Have you started using the miracle in a tube? Every day we treat patients with dentinal hypersensitivity that makes the appointment uncomfortable or fearful. Worse yet are dental patients who choose not to seek treatment because of perceived pain that may occur. We now have a treatment option that is fast, affordable, proven, and long-acting.
Anywhere Anytime by Colgate is instant relief. Apply the thin serum and rub in for one minute and do not rinse it off, then instant desensitization! This product can be used at the start of the appointment on areas the patient knows are sensitive, or as the appointment progresses and sensitive areas are encountered. Patients undergoing scaling and root planing treatment can quickly have the serum applied postoperatively to decrease potential sensitivity.
The best part is not just the amazing speed at which the patients get relief. It’s that the patient takes the remainder of the product home. Some areas can be uncomfortable after treatment, and the patient has confidence that they will remain comfortable, adding to the value of the additional fee assessed for the product.
More than half of our patients experience some form of tooth-related sensitivity, particularly those who have undergone scaling and root planing. Patients with recession are also prone to exposed dentin in the canine and bicuspid areas.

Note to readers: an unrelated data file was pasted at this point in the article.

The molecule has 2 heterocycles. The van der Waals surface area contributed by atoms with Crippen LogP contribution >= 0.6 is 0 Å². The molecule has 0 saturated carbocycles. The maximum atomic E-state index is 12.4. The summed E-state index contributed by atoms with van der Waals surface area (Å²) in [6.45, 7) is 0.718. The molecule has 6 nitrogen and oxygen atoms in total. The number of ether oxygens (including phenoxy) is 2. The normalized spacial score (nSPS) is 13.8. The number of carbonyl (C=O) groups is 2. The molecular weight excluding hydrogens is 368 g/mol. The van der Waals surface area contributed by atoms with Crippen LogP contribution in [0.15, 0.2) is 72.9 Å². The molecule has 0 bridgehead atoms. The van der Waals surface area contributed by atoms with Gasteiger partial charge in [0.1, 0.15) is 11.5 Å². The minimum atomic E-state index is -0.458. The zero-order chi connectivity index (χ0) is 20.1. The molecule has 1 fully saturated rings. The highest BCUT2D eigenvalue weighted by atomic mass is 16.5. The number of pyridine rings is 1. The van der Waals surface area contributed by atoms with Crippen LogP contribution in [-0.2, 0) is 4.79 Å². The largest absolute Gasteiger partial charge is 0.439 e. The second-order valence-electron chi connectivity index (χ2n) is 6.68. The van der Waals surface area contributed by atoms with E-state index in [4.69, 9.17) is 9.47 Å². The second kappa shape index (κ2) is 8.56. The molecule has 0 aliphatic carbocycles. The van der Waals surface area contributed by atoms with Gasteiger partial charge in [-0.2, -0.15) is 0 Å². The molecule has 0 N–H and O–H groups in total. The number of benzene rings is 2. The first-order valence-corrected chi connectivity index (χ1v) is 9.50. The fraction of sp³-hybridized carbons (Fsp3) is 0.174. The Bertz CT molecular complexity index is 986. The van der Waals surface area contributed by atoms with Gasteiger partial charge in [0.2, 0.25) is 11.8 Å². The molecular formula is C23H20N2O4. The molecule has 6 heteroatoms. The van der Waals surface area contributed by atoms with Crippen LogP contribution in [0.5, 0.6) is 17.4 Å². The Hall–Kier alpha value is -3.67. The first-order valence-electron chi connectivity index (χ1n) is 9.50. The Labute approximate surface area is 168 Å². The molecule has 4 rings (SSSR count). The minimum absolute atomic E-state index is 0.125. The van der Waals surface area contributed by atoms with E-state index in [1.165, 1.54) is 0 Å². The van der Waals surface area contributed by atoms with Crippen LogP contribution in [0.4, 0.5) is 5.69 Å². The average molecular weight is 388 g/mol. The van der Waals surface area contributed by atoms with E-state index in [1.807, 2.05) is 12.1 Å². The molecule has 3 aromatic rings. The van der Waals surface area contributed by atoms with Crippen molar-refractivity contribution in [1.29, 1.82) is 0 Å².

“Dentin hypersensitivity is characterized by short, sharp pain arising from exposed dentin in response to stimuli that are typically thermal, evaporative, tactile, osmotic, or chemical in nature.”1
Dentin sensitivity can be a truly painful experience that is both rapid and sharp, commonly referred to as zingers. These zingers affect the quality of life for many of our patients and day to day food and beverage options may become limited. Often patients will choose to avoid thermal stimuli such as coffee or ice cream and avoid sweets rather than seeking dental treatment.
For some, the pain is so significant that daily home care suffers as the sensitive areas cannot be adequately cleaned. Patients may also experience pain from other sources such as caries, fractures, or traumatic occlusion, so professional diagnosis should guide the appropriate course of action and treatment.
Ingredients Already Serve a Natural Purpose
Arginine is a non-allergenic, natural amino acid already found in saliva. New technology has proven that the combination of arginine and calcium carbonate found in the serum of Colgate’s Anywhere Anytime provides sensitivity relief in just one minute! The technology is unique in that the two key components “work together to accelerate the natural mechanisms of occlusion to deposit a dentin-like mineral containing calcium and phosphate within the dentin tubules and in a protective layer on the dentin surface.”2
The simple application of a small dab of the serum directly to the affected area and massaging it into the tooth structure either with a finger or swab will create a physical obstruction to the dentin tubules, blocking the sensitivity. The product changes the pH and draws minerals from the saliva into the tubules, creating an instant protective bond. According to studies, the sensitivity relief lasts for an average of 28 days. Many patients, though, report a much longer result.